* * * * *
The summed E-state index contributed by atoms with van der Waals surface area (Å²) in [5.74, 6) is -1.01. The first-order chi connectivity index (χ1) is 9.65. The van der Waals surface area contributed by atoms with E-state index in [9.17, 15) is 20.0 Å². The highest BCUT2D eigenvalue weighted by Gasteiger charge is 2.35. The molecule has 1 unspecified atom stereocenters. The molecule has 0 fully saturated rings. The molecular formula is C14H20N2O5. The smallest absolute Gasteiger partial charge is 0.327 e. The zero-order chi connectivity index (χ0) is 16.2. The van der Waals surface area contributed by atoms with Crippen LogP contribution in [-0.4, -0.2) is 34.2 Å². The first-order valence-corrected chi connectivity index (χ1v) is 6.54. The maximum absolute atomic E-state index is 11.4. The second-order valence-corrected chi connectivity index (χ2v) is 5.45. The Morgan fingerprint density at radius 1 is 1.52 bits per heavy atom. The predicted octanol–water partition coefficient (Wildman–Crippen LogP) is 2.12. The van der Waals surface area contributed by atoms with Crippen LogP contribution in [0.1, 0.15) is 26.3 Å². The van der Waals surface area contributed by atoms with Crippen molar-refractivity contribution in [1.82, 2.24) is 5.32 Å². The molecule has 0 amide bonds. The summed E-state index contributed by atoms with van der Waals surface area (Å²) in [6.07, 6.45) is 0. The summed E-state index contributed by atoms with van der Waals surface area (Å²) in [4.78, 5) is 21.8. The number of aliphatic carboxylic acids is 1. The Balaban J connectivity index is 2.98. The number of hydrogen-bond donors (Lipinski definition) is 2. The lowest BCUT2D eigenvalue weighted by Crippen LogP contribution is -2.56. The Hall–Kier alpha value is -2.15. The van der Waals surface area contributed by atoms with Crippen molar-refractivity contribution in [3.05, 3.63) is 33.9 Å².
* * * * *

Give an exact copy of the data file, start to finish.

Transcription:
The summed E-state index contributed by atoms with van der Waals surface area (Å²) in [5.74, 6) is -1.01. The first-order chi connectivity index (χ1) is 9.65. The van der Waals surface area contributed by atoms with E-state index in [9.17, 15) is 20.0 Å². The highest BCUT2D eigenvalue weighted by Gasteiger charge is 2.35. The molecule has 1 unspecified atom stereocenters. The molecule has 0 fully saturated rings. The molecular formula is C14H20N2O5. The smallest absolute Gasteiger partial charge is 0.327 e. The zero-order chi connectivity index (χ0) is 16.2. The van der Waals surface area contributed by atoms with Crippen LogP contribution in [-0.4, -0.2) is 34.2 Å². The first-order valence-corrected chi connectivity index (χ1v) is 6.54. The maximum absolute atomic E-state index is 11.4. The second-order valence-corrected chi connectivity index (χ2v) is 5.45. The Morgan fingerprint density at radius 1 is 1.52 bits per heavy atom. The predicted octanol–water partition coefficient (Wildman–Crippen LogP) is 2.12. The van der Waals surface area contributed by atoms with Crippen LogP contribution in [0.1, 0.15) is 26.3 Å². The van der Waals surface area contributed by atoms with Crippen molar-refractivity contribution in [1.82, 2.24) is 5.32 Å². The molecule has 0 amide bonds. The summed E-state index contributed by atoms with van der Waals surface area (Å²) in [6.07, 6.45) is 0. The summed E-state index contributed by atoms with van der Waals surface area (Å²) in [4.78, 5) is 21.8. The number of aliphatic carboxylic acids is 1. The Balaban J connectivity index is 2.98. The number of hydrogen-bond donors (Lipinski definition) is 2. The lowest BCUT2D eigenvalue weighted by Crippen LogP contribution is -2.56. The Hall–Kier alpha value is -2.15. The van der Waals surface area contributed by atoms with Crippen molar-refractivity contribution in [3.05, 3.63) is 33.9 Å².